Irish Whiskey Cream

WhiskeyCream One of our special flavours, for the food festival just passed, was dark chocolate ice cream topped with Kilbeggan whiskey cream. It’s a magic combination, with the smoky properties of Kilbeggan well-suited to dark chocolate. There’s a recipe below, and with Christmas coming up, I’m sure you can find many applications for it. It is also, by the way, great in coffee.

Murphys Ice Whiskey Cream


  • 227 ml cream
  • 1.5 tablespoons Kilbeggan or other full-flavoured Irish whiskey
  • 1.5 tablespoons sugar

What to do:

1. Combine the cream and sugar in a mixing bowl.

2. Whip until soft peaks form.

3. Add the whiskey and whip fully.

Note: Different people will have different ideas of how sweet they like it, so you should adjust the sugar according to your own preferences.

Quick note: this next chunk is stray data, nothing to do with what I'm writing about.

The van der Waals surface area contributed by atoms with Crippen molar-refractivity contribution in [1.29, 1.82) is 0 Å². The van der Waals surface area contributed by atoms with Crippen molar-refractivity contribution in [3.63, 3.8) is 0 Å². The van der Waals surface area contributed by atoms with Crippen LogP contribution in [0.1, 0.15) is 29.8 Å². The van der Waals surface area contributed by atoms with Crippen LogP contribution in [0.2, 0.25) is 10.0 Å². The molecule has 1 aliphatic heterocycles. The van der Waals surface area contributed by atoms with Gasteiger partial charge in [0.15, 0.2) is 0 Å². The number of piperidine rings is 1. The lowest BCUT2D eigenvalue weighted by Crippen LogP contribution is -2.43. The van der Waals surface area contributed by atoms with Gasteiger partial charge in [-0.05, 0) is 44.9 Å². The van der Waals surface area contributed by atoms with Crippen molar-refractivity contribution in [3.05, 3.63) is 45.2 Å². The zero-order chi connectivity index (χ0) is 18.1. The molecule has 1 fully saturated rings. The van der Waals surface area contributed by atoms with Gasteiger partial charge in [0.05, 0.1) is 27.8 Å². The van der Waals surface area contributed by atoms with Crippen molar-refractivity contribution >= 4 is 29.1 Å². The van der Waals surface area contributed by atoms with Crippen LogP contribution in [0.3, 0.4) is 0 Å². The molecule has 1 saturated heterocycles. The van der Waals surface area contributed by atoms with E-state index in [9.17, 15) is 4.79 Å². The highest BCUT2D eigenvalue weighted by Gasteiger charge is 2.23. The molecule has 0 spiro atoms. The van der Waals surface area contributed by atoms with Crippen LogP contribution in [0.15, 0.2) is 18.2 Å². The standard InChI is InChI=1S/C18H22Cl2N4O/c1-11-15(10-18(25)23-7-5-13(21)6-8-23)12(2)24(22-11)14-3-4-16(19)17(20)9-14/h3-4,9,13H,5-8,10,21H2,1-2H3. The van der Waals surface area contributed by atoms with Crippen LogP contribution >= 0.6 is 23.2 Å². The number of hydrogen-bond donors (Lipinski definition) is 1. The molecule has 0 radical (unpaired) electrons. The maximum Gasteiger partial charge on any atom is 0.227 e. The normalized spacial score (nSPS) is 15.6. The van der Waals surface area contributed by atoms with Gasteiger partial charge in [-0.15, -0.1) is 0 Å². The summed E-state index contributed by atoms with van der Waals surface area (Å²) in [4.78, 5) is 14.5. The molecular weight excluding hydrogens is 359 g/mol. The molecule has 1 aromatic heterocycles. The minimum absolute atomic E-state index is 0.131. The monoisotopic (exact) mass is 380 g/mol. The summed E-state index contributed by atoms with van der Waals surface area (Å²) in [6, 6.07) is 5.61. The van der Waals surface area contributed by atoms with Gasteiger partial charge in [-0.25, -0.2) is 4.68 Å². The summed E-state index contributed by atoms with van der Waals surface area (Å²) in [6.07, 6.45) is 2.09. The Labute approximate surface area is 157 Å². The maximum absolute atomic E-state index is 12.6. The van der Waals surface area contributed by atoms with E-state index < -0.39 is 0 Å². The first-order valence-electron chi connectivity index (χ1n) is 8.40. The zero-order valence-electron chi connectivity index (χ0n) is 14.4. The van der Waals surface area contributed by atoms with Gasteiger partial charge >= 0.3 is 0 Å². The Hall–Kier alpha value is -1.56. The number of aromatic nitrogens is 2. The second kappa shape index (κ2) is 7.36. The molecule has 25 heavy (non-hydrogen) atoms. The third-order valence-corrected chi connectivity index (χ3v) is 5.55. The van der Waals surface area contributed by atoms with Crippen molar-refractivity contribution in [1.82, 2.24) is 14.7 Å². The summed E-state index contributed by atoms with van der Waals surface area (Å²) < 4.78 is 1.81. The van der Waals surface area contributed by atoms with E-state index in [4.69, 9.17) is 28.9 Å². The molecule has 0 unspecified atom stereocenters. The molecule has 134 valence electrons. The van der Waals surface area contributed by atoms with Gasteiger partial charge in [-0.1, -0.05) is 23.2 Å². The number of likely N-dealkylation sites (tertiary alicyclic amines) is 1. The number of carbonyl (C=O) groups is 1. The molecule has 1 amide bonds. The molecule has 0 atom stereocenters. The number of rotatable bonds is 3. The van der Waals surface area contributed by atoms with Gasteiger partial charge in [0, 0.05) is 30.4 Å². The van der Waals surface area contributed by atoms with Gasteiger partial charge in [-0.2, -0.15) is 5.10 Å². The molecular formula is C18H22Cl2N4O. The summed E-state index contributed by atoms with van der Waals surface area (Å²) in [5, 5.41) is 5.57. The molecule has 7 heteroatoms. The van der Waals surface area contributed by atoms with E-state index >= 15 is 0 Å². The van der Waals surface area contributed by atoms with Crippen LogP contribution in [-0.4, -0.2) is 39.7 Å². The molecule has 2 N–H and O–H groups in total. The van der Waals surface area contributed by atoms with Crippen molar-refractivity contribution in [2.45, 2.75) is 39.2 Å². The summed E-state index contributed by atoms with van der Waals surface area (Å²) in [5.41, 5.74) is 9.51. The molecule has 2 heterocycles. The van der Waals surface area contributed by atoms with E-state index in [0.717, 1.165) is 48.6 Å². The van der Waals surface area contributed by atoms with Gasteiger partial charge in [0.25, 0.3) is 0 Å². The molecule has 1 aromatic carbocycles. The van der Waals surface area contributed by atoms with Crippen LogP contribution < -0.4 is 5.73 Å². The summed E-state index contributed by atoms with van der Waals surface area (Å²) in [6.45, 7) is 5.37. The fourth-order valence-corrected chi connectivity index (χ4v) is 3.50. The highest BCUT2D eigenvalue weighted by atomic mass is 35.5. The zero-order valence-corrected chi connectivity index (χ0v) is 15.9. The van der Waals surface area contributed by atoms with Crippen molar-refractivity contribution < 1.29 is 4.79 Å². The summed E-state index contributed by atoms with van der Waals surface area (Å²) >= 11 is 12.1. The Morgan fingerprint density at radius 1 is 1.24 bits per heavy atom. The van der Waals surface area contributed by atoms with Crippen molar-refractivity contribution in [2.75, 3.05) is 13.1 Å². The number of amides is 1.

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Caramelised Orange Marmalade

Marmalade As part of the Dingle Food and Wine Festival, we’ve decided to do an Irish theme. It seems especially pertinant in these times, and we should be able to have some fun with it. We are going to do specials like Barry’s Tea Ice Cream and a Biscuit, Dark Chocolate Ice Cream with Irish Whiskey Cream, Bailey’s Ice Cream with Dingle Blackberry Sauce, and Brown Bread Ice Cream with Caramelised Orange Marmalade.

The last one sounds a bit strange, but everyone who has tried it has been delighted. It’s an odd sensation of eating ice cream while your brain is telling you you’re imbibing that old breakfast standby of brown bread and marmalade.